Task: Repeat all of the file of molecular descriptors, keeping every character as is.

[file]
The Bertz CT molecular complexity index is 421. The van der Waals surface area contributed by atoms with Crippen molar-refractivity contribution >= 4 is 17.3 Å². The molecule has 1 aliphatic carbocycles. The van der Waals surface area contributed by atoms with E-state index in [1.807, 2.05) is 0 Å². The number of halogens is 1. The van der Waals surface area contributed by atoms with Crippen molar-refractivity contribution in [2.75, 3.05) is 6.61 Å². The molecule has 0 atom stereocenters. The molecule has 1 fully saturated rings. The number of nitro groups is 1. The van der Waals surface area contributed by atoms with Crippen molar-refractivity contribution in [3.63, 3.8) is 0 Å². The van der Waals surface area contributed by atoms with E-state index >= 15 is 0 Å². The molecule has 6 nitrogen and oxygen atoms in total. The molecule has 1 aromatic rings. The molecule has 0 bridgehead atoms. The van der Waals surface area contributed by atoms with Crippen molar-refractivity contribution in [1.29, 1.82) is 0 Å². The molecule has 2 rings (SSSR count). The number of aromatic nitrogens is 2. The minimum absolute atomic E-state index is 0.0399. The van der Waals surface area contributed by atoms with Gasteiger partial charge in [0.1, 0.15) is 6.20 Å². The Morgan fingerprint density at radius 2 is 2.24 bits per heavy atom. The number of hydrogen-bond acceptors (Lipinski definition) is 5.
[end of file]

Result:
The Bertz CT molecular complexity index is 421. The van der Waals surface area contributed by atoms with Crippen molar-refractivity contribution >= 4 is 17.3 Å². The molecule has 1 aliphatic carbocycles. The van der Waals surface area contributed by atoms with E-state index in [1.807, 2.05) is 0 Å². The number of halogens is 1. The van der Waals surface area contributed by atoms with Crippen molar-refractivity contribution in [2.75, 3.05) is 6.61 Å². The molecule has 0 atom stereocenters. The molecule has 1 fully saturated rings. The number of nitro groups is 1. The van der Waals surface area contributed by atoms with Crippen molar-refractivity contribution in [3.63, 3.8) is 0 Å². The van der Waals surface area contributed by atoms with E-state index >= 15 is 0 Å². The molecule has 6 nitrogen and oxygen atoms in total. The molecule has 1 aromatic rings. The molecule has 0 bridgehead atoms. The van der Waals surface area contributed by atoms with Crippen molar-refractivity contribution in [1.29, 1.82) is 0 Å². The molecule has 2 rings (SSSR count). The number of aromatic nitrogens is 2. The minimum absolute atomic E-state index is 0.0399. The van der Waals surface area contributed by atoms with Gasteiger partial charge in [0.1, 0.15) is 6.20 Å². The Morgan fingerprint density at radius 2 is 2.24 bits per heavy atom. The number of hydrogen-bond acceptors (Lipinski definition) is 5.